Editor’s note: In the following post, Oren Cass, Governor Mitt Romney’s Domestic Policy Director in the 2012 presidential campaign and author of “The Height of the Net,” a call for a new conservative approach to fighting poverty, addresses two central aspects of Congressman Paul Ryan’s new anti-poverty proposal.
Congressman Paul Ryan is out today with a series of anti-poverty proposals. (See Callie Gable’s summary.) Here I focus on the first two – the creation of “Opportunity Grants” and reform of the Earned Income Tax Credit (EITC).
1. Anti-poverty policy is not budget policy. Until recently, the conservative approach to anti-poverty programs has been to target them for budget cuts while asserting that such cuts would actually make the programs more effective. (See, e.g., Medicaid block-granting.) Spending reductions in such programs may indeed be necessary as a component of broader budget reforms, but they do not amount to an affirmative approach to the challenges faced by America’s poor. Ryan’s new proposal is deficit-neutral, which allows him to focus on the question of how to most effectively structure assistance to the poor independent of the question of how much we can afford to spend on those efforts.
2. Direct assistance is necessary. The free-market, supply-side impulses of conservative policymakers have often led them to emphasize anti-poverty solutions that directly strengthen the economy and only by implication provide increase opportunities for the poor (i.e., “You know what would really help the poor? Deregulation.”). Such reforms are necessary, but they are not sufficient. The Ryan proposals, by contrast, embrace the centrality of direct government assistance as a critical weapon in the War on Poverty and one where fresh conservative ideas are needed.
4. Cash is king. Conservatives have long paid lip-service to the merits of the EITC as a poverty-fighting approach. While most assistance actually discourages self-sufficiency by providing support that declines as the recipient earns increasing wages, the EITC is tied directly to those wages and amplifies the incentive to work. And because the EITC is a direct tax credit it puts cash into the pockets of those in need, rather than passing it through a network of poorly designed bureaucracies. But the EITC is expensive and so actually expanding it is rarely contemplated. Ryan explicitly calls for an expansion of the EITC, with the specific and important objective of increasing its support for childless workers (whereas the EITC today goes almost entirely to those with children).
Comparing the various proposals that work from these principles also highlights some of the debates that will be critical going forward – for instance, I see a few areas where his proposal could be improved upon:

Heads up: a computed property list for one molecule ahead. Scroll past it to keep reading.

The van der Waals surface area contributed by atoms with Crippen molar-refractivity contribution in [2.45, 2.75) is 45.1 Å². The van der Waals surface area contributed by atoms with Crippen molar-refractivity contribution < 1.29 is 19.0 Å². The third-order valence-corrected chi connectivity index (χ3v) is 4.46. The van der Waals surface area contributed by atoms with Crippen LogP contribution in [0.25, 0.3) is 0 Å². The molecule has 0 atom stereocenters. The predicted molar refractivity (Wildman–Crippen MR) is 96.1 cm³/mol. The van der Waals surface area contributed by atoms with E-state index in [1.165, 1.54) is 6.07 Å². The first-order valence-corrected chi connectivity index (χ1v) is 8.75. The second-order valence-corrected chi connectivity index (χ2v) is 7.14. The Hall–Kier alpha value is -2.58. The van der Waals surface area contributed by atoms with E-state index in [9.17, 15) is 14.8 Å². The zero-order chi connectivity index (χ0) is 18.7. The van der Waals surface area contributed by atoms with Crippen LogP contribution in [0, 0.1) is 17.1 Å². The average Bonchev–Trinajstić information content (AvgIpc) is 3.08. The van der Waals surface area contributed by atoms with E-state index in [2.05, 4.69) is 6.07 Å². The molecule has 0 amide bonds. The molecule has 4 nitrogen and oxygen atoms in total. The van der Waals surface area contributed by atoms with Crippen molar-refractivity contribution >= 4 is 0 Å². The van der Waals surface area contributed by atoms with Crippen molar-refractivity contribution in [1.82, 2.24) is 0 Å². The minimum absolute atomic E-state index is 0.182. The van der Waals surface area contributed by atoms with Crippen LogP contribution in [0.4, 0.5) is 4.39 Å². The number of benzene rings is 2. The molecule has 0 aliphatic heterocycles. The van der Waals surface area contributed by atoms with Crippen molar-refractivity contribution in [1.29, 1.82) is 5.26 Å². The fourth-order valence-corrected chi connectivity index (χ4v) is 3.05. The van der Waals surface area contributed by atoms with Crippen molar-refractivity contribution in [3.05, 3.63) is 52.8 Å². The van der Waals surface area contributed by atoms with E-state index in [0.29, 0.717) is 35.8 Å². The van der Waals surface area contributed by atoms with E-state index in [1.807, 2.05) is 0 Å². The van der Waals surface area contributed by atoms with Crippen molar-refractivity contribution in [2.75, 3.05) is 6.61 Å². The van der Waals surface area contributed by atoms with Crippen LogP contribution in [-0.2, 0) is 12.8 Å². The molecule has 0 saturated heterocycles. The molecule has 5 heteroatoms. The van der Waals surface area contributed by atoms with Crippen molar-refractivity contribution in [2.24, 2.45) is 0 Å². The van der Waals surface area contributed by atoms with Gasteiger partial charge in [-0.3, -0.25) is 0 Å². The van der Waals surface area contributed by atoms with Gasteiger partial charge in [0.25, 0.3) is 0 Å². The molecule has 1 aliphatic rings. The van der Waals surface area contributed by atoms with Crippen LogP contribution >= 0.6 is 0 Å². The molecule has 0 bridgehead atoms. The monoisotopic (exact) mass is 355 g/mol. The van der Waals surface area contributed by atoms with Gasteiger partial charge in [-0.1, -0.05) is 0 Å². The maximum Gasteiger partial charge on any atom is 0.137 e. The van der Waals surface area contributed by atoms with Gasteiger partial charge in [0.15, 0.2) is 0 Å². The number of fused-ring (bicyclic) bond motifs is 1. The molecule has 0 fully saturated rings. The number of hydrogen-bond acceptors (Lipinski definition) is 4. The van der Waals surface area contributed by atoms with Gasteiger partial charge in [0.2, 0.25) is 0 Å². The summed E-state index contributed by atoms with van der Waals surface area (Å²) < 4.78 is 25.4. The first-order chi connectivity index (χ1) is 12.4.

1. What about healthcare? Ryan excludes Medicaid from his Opportunity Grants. But truly untangling the safety net requires disassembling Medicaid and allowing that funding to be reallocated, either to new healthcare programs or in some instances to different ends entirely. Our current allocation of spending across healthcare, housing, nutrition, training, etc. is an arbitrary artifact of separate legislative authorizations and bureaucracies evolving over decades. We should not be segmenting healthcare (which is as large as all the other buckets combined) as somehow untouchable, especially when it is not where someone in poverty would likely want to spend a marginal dollar. Ryan may have other plans for Medicaid, but there are plenty of policymakers with other ideas for housing, and nutrition, and training, too. If states are to have a chance at succeeding with alternative approaches, they need to be given the full range of tools and resources.
2. How much federal oversight? Ryan’s Opportunity Grants come with a number of requirements and reviews attached, to ensure that states use their newfound flexibility effectively. But this presumes a default that the federal government should be in charge, with states receiving permission to chart a different course only at the pleasure of an HHS bureaucrat. Nothing in the federal government’s track record provides a basis for such a presumption. To the contrary, such strings impose not-necessarily-correct policy preferences on states while inviting politicization and manipulation by an Administration.
3. What form and size of wage subsidy? Ryan proposes reforms to the EITC that bring it closer to a wage subsidy (e.g., tying it directly to each paycheck), but for reasons unclear does not go the final step of simply replacing one with the other. More problematic, the expansion he proposes is small in both scope and scale – the result of funding it only through the cancellation of a potpourri of small programs. For a work-incentives-led approach to be effective, funding to a wage subsidy needs to expand far more dramatically – ideally by reallocating it from existing anti-poverty programs that already go to those who work.
But any of the proposals working from these principles is a major improvement both on what conservatives have offered in the recent past and on the never-changing more-programs-more-spending approach from the other side. As more policymakers work from these principles toward innovative reforms the proposals will only get stronger.